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Title: Geocoding and stereoscopy of synthetic aperture radar images
Author: Clark, Christine
Awarding Body: University of London
Current Institution: University College London (University of London)
Date of Award: 1992
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This thesis is concerned with the geocoding of Synthetic Aperture Radar (SAR.) images and the use of stereo SAR images. The work was carried out as part of the preparation for the launch of the ERS-1 satellite, due in July 1991, which will carry a SAR sensor. There are two basic approaches to geocoding: image-to-object and object-to-image. Both of these methods have been analysed and assessed on experimental data, namely SIR-B imagery of Mount Shasta. Each type of geocoding requires the solution of nonlinear equations. It has been shown that if the parameters which control the geocoding process are given to a good degree of accuracy, each method can give good results. The effect of inaccuracies in the estimation of these parameters has also been analysed. It was found that there was a predominantly linear response to parameter error in both types of geocoding. Experimental investigations into the effects of the resampling, inherent in operational geocoding, showed that the statistical properties of the resulting image may be severely corrupted with pixel values of less than zero being obtained. This discovery has subsequently been given theoretical support. Height can be determined from stereo pairs of images and digital elevation models can thus be produced, aiding both geocoding and topographic mapping. Existing approaches to SAR/SAR stereo all appear to be based on photogrammetric methods. An alternative, analytic approach, believed to be novel, is described and applied to the same Mount Shasta imagery. Using this method, with accurately-known controlling parameters, correspondence with ground data is excellent. However, an analysis of the sensitivity of the approach to inaccuracies in the controlling parameters shows that the method is extremely sensitive to error. The possibility of combining SAR and optical/infrared imagery for stereometric purposes is also discussed from a theoretical viewpoint.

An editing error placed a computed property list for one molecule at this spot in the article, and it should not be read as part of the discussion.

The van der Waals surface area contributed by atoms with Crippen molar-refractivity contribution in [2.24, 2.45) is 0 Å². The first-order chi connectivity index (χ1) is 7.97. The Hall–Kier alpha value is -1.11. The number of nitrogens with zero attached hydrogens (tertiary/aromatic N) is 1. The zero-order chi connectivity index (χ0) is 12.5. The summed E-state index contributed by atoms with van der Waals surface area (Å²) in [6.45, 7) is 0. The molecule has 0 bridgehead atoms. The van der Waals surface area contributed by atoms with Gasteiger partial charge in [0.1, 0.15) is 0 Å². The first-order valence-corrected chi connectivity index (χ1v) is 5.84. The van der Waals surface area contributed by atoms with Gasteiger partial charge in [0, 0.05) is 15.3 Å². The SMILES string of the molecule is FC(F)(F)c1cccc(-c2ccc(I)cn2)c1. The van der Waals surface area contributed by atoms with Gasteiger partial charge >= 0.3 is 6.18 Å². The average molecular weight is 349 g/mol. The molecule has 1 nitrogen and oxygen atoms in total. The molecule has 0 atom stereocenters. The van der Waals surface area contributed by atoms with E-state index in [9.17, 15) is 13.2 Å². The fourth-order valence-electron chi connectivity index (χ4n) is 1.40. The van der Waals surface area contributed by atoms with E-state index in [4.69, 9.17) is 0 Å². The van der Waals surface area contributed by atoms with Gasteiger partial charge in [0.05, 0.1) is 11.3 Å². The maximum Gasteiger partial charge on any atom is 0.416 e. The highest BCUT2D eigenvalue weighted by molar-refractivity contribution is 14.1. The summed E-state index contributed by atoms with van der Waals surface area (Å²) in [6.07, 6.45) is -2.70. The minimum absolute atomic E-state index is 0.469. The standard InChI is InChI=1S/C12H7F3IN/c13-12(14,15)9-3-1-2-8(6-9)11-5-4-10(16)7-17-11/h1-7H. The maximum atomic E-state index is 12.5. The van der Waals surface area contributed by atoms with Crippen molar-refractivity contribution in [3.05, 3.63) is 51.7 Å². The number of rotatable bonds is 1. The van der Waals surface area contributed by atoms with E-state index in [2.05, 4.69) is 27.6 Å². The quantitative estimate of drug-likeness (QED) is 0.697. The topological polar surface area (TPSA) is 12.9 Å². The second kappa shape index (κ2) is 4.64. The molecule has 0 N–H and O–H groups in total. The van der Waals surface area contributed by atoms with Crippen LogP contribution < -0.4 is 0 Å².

Supervisor: Not available Sponsor: Not available
Qualification Name: Thesis (Ph.D.) Qualification Level: Doctoral
EThOS ID:  DOI: Not available
Keywords: Pattern recognition & image processing